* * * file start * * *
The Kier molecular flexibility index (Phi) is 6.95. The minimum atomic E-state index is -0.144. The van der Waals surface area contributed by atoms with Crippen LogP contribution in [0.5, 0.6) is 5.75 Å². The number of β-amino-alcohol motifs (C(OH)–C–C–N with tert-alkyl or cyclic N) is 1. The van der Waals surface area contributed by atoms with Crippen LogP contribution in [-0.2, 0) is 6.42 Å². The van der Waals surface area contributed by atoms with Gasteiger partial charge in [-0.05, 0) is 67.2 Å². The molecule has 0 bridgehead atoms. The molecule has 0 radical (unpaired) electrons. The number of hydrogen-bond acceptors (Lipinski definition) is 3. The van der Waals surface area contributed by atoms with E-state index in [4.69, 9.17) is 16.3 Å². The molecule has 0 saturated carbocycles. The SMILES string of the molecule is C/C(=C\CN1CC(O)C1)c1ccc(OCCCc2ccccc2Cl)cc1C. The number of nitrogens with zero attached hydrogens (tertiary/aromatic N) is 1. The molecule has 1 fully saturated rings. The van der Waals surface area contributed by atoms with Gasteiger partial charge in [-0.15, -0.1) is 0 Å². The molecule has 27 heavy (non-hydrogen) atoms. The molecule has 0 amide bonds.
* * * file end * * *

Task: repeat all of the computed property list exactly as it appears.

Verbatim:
The Kier molecular flexibility index (Phi) is 6.95. The minimum atomic E-state index is -0.144. The van der Waals surface area contributed by atoms with Crippen LogP contribution in [0.5, 0.6) is 5.75 Å². The number of β-amino-alcohol motifs (C(OH)–C–C–N with tert-alkyl or cyclic N) is 1. The van der Waals surface area contributed by atoms with Crippen LogP contribution in [-0.2, 0) is 6.42 Å². The van der Waals surface area contributed by atoms with Gasteiger partial charge in [-0.05, 0) is 67.2 Å². The molecule has 0 bridgehead atoms. The molecule has 0 radical (unpaired) electrons. The number of hydrogen-bond acceptors (Lipinski definition) is 3. The van der Waals surface area contributed by atoms with E-state index in [4.69, 9.17) is 16.3 Å². The molecule has 0 saturated carbocycles. The SMILES string of the molecule is C/C(=C\CN1CC(O)C1)c1ccc(OCCCc2ccccc2Cl)cc1C. The number of nitrogens with zero attached hydrogens (tertiary/aromatic N) is 1. The molecule has 1 fully saturated rings. The van der Waals surface area contributed by atoms with Gasteiger partial charge in [-0.15, -0.1) is 0 Å². The molecule has 27 heavy (non-hydrogen) atoms. The molecule has 0 amide bonds.